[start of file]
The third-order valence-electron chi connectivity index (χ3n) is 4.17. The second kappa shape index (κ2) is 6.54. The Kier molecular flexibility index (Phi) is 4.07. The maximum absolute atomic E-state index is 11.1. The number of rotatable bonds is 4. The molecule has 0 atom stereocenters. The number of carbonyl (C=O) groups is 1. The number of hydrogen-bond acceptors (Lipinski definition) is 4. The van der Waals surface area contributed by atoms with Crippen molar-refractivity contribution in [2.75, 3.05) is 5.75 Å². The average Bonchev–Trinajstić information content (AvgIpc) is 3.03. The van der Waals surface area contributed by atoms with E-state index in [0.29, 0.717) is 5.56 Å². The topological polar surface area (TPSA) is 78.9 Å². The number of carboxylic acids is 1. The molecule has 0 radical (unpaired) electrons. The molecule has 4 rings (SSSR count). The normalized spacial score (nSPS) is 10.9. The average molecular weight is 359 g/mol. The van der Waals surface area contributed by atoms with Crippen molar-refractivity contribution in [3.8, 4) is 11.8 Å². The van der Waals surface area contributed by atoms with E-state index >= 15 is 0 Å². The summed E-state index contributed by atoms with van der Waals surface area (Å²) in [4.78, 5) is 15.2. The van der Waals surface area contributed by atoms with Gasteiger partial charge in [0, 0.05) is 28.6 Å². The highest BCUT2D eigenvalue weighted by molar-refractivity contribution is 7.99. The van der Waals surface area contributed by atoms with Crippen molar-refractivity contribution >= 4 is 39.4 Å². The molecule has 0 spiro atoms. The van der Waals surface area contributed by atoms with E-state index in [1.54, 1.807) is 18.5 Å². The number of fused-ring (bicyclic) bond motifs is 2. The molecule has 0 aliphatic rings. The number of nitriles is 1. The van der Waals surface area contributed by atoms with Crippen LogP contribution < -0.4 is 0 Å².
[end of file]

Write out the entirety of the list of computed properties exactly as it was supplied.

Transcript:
The third-order valence-electron chi connectivity index (χ3n) is 4.17. The second kappa shape index (κ2) is 6.54. The Kier molecular flexibility index (Phi) is 4.07. The maximum absolute atomic E-state index is 11.1. The number of rotatable bonds is 4. The molecule has 0 atom stereocenters. The number of carbonyl (C=O) groups is 1. The number of hydrogen-bond acceptors (Lipinski definition) is 4. The van der Waals surface area contributed by atoms with Crippen molar-refractivity contribution in [2.75, 3.05) is 5.75 Å². The average Bonchev–Trinajstić information content (AvgIpc) is 3.03. The van der Waals surface area contributed by atoms with E-state index in [0.29, 0.717) is 5.56 Å². The topological polar surface area (TPSA) is 78.9 Å². The number of carboxylic acids is 1. The molecule has 0 radical (unpaired) electrons. The molecule has 4 rings (SSSR count). The normalized spacial score (nSPS) is 10.9. The average molecular weight is 359 g/mol. The van der Waals surface area contributed by atoms with Crippen molar-refractivity contribution in [3.8, 4) is 11.8 Å². The van der Waals surface area contributed by atoms with E-state index >= 15 is 0 Å². The summed E-state index contributed by atoms with van der Waals surface area (Å²) in [4.78, 5) is 15.2. The van der Waals surface area contributed by atoms with Gasteiger partial charge in [0, 0.05) is 28.6 Å². The highest BCUT2D eigenvalue weighted by molar-refractivity contribution is 7.99. The van der Waals surface area contributed by atoms with Crippen molar-refractivity contribution >= 4 is 39.4 Å². The molecule has 0 spiro atoms. The van der Waals surface area contributed by atoms with E-state index in [1.54, 1.807) is 18.5 Å². The number of fused-ring (bicyclic) bond motifs is 2. The molecule has 0 aliphatic rings. The number of nitriles is 1. The van der Waals surface area contributed by atoms with Crippen LogP contribution < -0.4 is 0 Å².